How to Remove a Collection from my Credit Report?

Updated: Aug 3


There are so many conflicting stories as to whether you should pay a collection account or not.


But think about this fact, having a collection on your credit report can hold your credit score down by 100 points or more.


Yikes!

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So unless the account is 7 years old or more, it is in your best interest to investigate the account and take care of it. Bottom line!


Here’s how to do that in 5 easy steps:

  • Dispute if it’s accurate

  • Dispute if it’s been sold

  • Pay for deletion

  • Write a letter of goodwill for deletion

  • Wait it out

Dispute if it’s accurate


Your first line of action is to pull your credit report to verify the information is accurate. According to the FDIC, credit bureaus have to report accurate information on your credit report. Now just like any human or human entity, they’re imperfect and that imperfection can work in your favor.


About 20% of consumers have inaccurate information on their credit report. In the article, “4 Ways To File A Dispute On Your Credit Report!”, it gives simple ways to file a dispute on your report.


This may be the last step you have to take. But in case it’s not, the next thing to do is………….

Dispute if it’s been sold


If you have a collection on your account and it’s accurate, you can dispute whether or not it has been sold. You can follow the same steps as you would to file a dispute of inaccuracy.


Why is this important?


This is important because, sometimes collection agencies will try to add interest and charges to the debt. Please note, you have the same rights as you had with the original creditor.


Unless the terms stated in the original creditor agreement that interest can increase and/or charges are subject to change, they can’t do this.


You are also owed notification that your debt has been sold to a collection agency by the original creditor. If you have not been notified properly that any changes has been made in this regard, you may have to seek legal action.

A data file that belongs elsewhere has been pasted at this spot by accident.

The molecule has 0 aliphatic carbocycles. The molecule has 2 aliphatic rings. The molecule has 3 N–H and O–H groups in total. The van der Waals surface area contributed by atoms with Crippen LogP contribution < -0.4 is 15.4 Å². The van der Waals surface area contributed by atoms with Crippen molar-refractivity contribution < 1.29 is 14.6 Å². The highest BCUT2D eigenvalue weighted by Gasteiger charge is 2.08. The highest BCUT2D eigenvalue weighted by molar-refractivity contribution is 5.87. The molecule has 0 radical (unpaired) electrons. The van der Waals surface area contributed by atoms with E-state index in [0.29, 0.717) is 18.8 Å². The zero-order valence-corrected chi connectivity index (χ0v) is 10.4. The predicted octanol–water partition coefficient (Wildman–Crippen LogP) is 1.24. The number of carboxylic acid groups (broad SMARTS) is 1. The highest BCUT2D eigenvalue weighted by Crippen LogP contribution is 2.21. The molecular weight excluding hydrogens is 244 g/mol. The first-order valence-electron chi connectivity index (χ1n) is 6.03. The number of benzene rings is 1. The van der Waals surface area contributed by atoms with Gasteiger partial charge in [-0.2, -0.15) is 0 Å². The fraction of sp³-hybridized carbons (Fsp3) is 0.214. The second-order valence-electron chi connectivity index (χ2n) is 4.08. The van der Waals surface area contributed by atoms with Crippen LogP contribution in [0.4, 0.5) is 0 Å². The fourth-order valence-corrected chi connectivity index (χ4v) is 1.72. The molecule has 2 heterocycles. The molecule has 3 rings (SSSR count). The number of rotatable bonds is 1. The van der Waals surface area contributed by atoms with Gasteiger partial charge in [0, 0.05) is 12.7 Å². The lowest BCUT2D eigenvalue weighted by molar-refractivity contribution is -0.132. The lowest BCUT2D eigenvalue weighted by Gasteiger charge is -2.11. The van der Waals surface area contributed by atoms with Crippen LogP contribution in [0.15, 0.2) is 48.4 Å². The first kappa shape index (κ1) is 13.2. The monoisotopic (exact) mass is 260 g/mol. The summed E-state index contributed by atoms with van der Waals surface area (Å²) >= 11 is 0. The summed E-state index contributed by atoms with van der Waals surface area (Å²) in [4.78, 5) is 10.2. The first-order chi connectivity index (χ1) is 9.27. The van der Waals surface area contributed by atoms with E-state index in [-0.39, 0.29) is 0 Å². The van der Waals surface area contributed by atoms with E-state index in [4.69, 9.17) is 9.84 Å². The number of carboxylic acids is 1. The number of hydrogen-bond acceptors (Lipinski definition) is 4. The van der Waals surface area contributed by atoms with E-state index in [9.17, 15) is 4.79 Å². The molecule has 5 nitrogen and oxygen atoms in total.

Pay for deletion


Next step is to “pay-for-deletion” , now this sounds shady but believe me it’s not, you are just paying off the account and the creditor is agreeing to delete it from your record.


If the account has reached collections, the original creditor will have it listed as a “charge off”, however this does not mean that you are out of the clear. You still owe the debt.


You want to make sure you know who you owe so when you negotiate the deletion, you will have the right correspondence with the right debtors.


Make sure when you get to this process, you get a written confirmation of the amount you agreed to pay, and that a deletion will occur once you have paid the agreed upon amount.


Some may wonder, Should I pay my collection account?


If the debt is not paid and you are trying to purchase a home, I would suggest that you pay your collections. Underwritings see collections as a red flag and this may get your home loan denied.


Check out these stories: “Want To Buy A Home? 3 Things You Need to Know!” and “Waiting To Purchase A Home? 3 Things To Start Doing Now!”



Ask for goodwill deletion

Young lady is thinking about how she will compose a goodwill deletion letter to creditors.
Collection companies are not obligated to grant this type of deletion, but asking is worth a shot.

If the collection has been paid, yet you still see it as a negative remark on your credit report, you can ask for a goodwill deletion.

You can do this by mail, phone, or email. Although they are not obligated to remove the paid collection, I have found through personal experience they are willing to help you.

Sample conversation:


This template can be used for any form of communication you choose.

Wait for the fall off!


The last thing you could do is wait for the collection account to fall off your credit report. This will take 7 years.

Now, this still doesn’t mean you shouldn’t pay it, like you’ve heard so many others tell you.


A paid collection is always better than an unpaid collection. Because, remember, although it is no longer affecting your credit score after the 7 year period, it is still on your credit report.

If you're trying to purchase a home, you have a better chance with a paid collection than with an unpaid collection.


If the creditors are not willing to work with you and remove the paid collection, the underwriters will simply ask you to explain the remark and you could still have a better chance of being approved for your home loan.

Major Take Away!


Paid collection is always better than an unpaid collection, especially if you are trying to purchase a home.


If you have a paid collection remark on your credit and you want to have it removed following these 5 simple steps will help.


Happy credit repairing! You are definitely on your way to have a better relationship with your finances.


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